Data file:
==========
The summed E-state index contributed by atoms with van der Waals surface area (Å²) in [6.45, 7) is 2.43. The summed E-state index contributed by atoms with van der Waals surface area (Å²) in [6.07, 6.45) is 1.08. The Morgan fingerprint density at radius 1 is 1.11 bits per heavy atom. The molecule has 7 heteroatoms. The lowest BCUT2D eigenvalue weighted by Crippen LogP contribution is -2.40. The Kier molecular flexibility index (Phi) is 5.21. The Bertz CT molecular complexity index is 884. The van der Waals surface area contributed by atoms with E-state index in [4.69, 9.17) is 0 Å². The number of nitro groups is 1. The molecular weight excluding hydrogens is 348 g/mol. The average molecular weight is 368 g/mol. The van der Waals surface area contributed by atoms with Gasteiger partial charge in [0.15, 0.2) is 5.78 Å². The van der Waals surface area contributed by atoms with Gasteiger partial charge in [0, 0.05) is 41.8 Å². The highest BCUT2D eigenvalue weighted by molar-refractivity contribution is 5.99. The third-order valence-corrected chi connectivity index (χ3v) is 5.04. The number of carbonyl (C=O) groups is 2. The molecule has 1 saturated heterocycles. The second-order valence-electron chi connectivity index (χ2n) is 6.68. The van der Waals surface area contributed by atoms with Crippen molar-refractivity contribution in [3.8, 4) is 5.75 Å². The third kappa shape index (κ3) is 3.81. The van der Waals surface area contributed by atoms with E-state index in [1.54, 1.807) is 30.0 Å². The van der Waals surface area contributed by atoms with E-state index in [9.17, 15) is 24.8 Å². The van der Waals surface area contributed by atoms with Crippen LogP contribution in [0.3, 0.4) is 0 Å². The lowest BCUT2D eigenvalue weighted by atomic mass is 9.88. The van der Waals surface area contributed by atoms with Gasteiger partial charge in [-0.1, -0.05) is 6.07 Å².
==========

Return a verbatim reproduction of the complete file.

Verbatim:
The summed E-state index contributed by atoms with van der Waals surface area (Å²) in [6.45, 7) is 2.43. The summed E-state index contributed by atoms with van der Waals surface area (Å²) in [6.07, 6.45) is 1.08. The Morgan fingerprint density at radius 1 is 1.11 bits per heavy atom. The molecule has 7 heteroatoms. The lowest BCUT2D eigenvalue weighted by Crippen LogP contribution is -2.40. The Kier molecular flexibility index (Phi) is 5.21. The Bertz CT molecular complexity index is 884. The van der Waals surface area contributed by atoms with E-state index in [4.69, 9.17) is 0 Å². The number of nitro groups is 1. The molecular weight excluding hydrogens is 348 g/mol. The average molecular weight is 368 g/mol. The van der Waals surface area contributed by atoms with Gasteiger partial charge in [0.15, 0.2) is 5.78 Å². The van der Waals surface area contributed by atoms with Gasteiger partial charge in [0, 0.05) is 41.8 Å². The highest BCUT2D eigenvalue weighted by molar-refractivity contribution is 5.99. The third-order valence-corrected chi connectivity index (χ3v) is 5.04. The number of carbonyl (C=O) groups is 2. The molecule has 1 saturated heterocycles. The second-order valence-electron chi connectivity index (χ2n) is 6.68. The van der Waals surface area contributed by atoms with Crippen molar-refractivity contribution in [3.8, 4) is 5.75 Å². The third kappa shape index (κ3) is 3.81. The van der Waals surface area contributed by atoms with E-state index in [1.54, 1.807) is 30.0 Å². The van der Waals surface area contributed by atoms with E-state index in [9.17, 15) is 24.8 Å². The van der Waals surface area contributed by atoms with Crippen LogP contribution in [0.3, 0.4) is 0 Å². The lowest BCUT2D eigenvalue weighted by atomic mass is 9.88. The van der Waals surface area contributed by atoms with Gasteiger partial charge in [-0.1, -0.05) is 6.07 Å².